Microsoft gets some stick for Windows supposedly being less than stable (which, as I’ve written here many times before, is not my experience); however my netbook has had more than its fair share of BSODs this evening… something to do with a file called tdx.sys (the TDI Translation Driver). I should point out that this machine is running a beta operating system (i.e. one where problems should be expected) but the good news is that Windows 7 detected the problem and the Action Center referred me to Microsoft knowledge base article 967891, from where I was able to apply for, download and install the associated hotfix.
Only time will tell if the hotfix solved the problem but the point is that Windows self-diagnosed the issue and I was able to follow the necessary steps to fix it. Some people may argue that if the system can diagnose the issue then it should be able to self-heal and they may have a point but I’d like to know which updates are being applied (and why), so this system works for me.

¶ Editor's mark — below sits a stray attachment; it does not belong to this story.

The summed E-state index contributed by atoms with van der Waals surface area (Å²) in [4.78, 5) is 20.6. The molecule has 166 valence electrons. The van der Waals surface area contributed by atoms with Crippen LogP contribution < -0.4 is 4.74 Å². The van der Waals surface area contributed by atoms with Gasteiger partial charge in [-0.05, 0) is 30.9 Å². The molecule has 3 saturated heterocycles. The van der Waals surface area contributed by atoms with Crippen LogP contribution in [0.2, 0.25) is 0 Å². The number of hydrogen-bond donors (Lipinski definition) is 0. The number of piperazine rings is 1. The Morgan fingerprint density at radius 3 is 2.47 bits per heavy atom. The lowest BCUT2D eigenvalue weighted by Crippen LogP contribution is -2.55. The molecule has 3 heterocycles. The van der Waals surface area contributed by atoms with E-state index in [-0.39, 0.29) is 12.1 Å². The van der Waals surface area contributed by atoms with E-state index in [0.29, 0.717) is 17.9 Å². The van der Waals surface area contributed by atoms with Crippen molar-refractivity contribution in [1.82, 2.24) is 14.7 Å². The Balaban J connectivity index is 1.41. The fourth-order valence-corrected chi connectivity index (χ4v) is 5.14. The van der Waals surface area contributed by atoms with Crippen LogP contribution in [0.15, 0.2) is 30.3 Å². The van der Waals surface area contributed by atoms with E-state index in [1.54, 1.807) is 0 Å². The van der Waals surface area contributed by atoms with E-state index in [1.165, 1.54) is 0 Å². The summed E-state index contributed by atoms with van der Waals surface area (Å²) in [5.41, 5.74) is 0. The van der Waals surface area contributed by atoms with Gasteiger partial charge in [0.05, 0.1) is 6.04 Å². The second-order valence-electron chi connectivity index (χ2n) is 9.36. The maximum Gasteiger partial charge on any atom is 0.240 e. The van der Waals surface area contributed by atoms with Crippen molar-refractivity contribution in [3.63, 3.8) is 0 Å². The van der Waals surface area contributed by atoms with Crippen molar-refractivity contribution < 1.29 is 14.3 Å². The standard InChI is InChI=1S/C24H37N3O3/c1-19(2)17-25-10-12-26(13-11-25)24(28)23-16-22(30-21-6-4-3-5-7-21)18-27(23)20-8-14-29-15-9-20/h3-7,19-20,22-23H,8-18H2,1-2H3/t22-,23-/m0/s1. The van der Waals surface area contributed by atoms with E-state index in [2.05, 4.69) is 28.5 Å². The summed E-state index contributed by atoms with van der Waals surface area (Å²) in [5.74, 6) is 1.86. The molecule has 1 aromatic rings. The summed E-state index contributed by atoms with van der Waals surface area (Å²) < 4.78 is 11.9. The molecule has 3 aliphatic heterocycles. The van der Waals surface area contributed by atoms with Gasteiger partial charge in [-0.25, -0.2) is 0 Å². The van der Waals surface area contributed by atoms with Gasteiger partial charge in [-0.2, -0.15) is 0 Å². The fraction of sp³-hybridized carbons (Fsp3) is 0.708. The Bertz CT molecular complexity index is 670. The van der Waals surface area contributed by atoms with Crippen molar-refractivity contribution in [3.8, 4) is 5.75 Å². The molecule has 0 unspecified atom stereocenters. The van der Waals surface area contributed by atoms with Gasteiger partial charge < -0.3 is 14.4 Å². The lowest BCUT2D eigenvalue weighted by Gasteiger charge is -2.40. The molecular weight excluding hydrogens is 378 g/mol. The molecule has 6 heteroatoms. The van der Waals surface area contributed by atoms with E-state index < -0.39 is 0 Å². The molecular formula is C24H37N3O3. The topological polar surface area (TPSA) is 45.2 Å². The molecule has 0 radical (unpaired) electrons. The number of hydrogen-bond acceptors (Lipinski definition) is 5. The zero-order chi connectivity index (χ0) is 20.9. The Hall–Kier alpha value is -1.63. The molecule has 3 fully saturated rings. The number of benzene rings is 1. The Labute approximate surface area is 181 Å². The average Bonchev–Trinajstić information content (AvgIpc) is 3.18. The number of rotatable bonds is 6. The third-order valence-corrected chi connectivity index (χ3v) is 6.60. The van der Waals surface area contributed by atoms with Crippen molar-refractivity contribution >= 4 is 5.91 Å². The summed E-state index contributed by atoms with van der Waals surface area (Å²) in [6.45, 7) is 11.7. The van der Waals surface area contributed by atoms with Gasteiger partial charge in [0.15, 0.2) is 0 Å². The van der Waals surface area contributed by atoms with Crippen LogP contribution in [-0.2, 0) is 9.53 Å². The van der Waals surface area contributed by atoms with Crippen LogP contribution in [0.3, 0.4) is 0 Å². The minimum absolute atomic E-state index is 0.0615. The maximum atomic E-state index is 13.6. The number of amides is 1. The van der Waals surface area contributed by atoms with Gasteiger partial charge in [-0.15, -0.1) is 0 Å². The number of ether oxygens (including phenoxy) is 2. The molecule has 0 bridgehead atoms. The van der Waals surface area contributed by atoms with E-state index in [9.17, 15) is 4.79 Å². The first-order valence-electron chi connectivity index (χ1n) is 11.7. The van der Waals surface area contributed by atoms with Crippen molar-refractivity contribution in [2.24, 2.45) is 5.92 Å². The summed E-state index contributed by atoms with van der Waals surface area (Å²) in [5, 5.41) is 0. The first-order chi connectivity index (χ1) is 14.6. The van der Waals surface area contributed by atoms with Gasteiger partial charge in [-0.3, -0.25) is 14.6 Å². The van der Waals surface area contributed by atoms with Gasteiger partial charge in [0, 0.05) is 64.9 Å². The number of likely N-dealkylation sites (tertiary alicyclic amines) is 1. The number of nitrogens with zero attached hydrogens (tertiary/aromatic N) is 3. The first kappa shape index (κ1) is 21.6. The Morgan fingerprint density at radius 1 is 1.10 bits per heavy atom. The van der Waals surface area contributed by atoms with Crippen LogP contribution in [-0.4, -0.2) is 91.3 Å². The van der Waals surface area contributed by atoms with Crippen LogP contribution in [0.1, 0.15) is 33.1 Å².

On a related note, Daniel Terhell at Resplendence Software has written a great utility called WhoCrashed. If you’re trying to diagnose the cause of system crashes, this might just help out (it makes use of Microsoft’s Debugging Tools for Windows) – and it’s free for personal use. If it can’t find any crash dumps on your system (but you can see them in the %windir%\minidump folder) then make sure you are running the program as Administrator (and that’s no excuse for running with Admin privileges all the time).
If you want to see just how stable your system is and you’re looking for the Reliability Monitor, under Windows 7 (at least in the beta – build 7000) it is available in the Action Center.